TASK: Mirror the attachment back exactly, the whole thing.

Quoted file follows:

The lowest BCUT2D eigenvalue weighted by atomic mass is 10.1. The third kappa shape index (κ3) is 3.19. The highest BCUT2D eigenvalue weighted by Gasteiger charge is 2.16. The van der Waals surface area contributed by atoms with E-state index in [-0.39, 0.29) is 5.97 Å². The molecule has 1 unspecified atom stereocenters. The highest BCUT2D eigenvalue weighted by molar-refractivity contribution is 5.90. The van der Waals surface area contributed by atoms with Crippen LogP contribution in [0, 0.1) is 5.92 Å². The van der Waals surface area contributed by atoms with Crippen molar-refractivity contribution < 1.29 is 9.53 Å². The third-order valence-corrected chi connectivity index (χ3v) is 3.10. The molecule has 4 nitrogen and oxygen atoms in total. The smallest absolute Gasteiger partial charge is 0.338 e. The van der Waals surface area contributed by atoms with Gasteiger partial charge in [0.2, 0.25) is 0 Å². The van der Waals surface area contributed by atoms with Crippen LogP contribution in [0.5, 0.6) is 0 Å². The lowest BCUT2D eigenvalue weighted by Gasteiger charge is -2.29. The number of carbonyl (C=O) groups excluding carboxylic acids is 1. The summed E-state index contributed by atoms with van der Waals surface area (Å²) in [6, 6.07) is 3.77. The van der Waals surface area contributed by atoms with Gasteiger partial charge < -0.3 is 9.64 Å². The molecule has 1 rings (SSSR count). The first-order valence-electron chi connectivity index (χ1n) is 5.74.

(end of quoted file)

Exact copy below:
The lowest BCUT2D eigenvalue weighted by atomic mass is 10.1. The third kappa shape index (κ3) is 3.19. The highest BCUT2D eigenvalue weighted by Gasteiger charge is 2.16. The van der Waals surface area contributed by atoms with E-state index in [-0.39, 0.29) is 5.97 Å². The molecule has 1 unspecified atom stereocenters. The highest BCUT2D eigenvalue weighted by molar-refractivity contribution is 5.90. The van der Waals surface area contributed by atoms with Crippen LogP contribution in [0, 0.1) is 5.92 Å². The van der Waals surface area contributed by atoms with Crippen molar-refractivity contribution < 1.29 is 9.53 Å². The third-order valence-corrected chi connectivity index (χ3v) is 3.10. The molecule has 4 nitrogen and oxygen atoms in total. The smallest absolute Gasteiger partial charge is 0.338 e. The van der Waals surface area contributed by atoms with Gasteiger partial charge in [0.2, 0.25) is 0 Å². The van der Waals surface area contributed by atoms with Crippen LogP contribution in [0.5, 0.6) is 0 Å². The lowest BCUT2D eigenvalue weighted by Gasteiger charge is -2.29. The number of carbonyl (C=O) groups excluding carboxylic acids is 1. The summed E-state index contributed by atoms with van der Waals surface area (Å²) in [6, 6.07) is 3.77. The van der Waals surface area contributed by atoms with Gasteiger partial charge < -0.3 is 9.64 Å². The molecule has 1 rings (SSSR count). The first-order valence-electron chi connectivity index (χ1n) is 5.74.